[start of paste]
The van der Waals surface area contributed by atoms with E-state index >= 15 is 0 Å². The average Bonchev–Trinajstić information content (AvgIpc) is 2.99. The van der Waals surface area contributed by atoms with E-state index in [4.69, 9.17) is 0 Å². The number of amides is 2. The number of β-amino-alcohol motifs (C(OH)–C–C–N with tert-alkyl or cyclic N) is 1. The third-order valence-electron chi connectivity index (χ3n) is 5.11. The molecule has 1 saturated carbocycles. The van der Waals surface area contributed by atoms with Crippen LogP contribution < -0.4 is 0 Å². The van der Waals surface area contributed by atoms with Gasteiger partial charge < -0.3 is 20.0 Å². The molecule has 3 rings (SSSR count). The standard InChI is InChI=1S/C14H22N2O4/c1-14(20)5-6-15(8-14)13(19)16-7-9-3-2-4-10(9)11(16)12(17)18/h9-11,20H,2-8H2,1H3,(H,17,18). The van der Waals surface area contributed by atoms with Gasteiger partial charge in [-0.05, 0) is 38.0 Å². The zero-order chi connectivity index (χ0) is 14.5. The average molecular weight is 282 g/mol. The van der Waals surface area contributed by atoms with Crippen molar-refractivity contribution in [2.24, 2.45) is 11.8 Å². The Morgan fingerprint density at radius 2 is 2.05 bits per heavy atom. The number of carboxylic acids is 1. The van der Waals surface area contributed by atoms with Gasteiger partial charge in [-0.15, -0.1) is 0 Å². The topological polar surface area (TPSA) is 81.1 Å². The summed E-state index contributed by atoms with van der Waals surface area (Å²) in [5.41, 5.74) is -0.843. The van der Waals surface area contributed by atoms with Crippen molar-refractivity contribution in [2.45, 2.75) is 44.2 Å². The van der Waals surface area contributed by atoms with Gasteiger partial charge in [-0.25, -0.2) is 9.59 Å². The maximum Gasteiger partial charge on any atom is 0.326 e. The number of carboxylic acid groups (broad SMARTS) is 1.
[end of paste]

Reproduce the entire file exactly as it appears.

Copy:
The van der Waals surface area contributed by atoms with E-state index >= 15 is 0 Å². The average Bonchev–Trinajstić information content (AvgIpc) is 2.99. The van der Waals surface area contributed by atoms with E-state index in [4.69, 9.17) is 0 Å². The number of amides is 2. The number of β-amino-alcohol motifs (C(OH)–C–C–N with tert-alkyl or cyclic N) is 1. The third-order valence-electron chi connectivity index (χ3n) is 5.11. The molecule has 1 saturated carbocycles. The van der Waals surface area contributed by atoms with Crippen LogP contribution < -0.4 is 0 Å². The van der Waals surface area contributed by atoms with Gasteiger partial charge < -0.3 is 20.0 Å². The molecule has 3 rings (SSSR count). The standard InChI is InChI=1S/C14H22N2O4/c1-14(20)5-6-15(8-14)13(19)16-7-9-3-2-4-10(9)11(16)12(17)18/h9-11,20H,2-8H2,1H3,(H,17,18). The van der Waals surface area contributed by atoms with Gasteiger partial charge in [-0.05, 0) is 38.0 Å². The zero-order chi connectivity index (χ0) is 14.5. The average molecular weight is 282 g/mol. The van der Waals surface area contributed by atoms with Crippen molar-refractivity contribution in [2.24, 2.45) is 11.8 Å². The Morgan fingerprint density at radius 2 is 2.05 bits per heavy atom. The number of carboxylic acids is 1. The van der Waals surface area contributed by atoms with Gasteiger partial charge in [-0.15, -0.1) is 0 Å². The topological polar surface area (TPSA) is 81.1 Å². The summed E-state index contributed by atoms with van der Waals surface area (Å²) in [5.41, 5.74) is -0.843. The van der Waals surface area contributed by atoms with Crippen molar-refractivity contribution in [2.45, 2.75) is 44.2 Å². The van der Waals surface area contributed by atoms with Gasteiger partial charge in [-0.25, -0.2) is 9.59 Å². The maximum Gasteiger partial charge on any atom is 0.326 e. The number of carboxylic acid groups (broad SMARTS) is 1.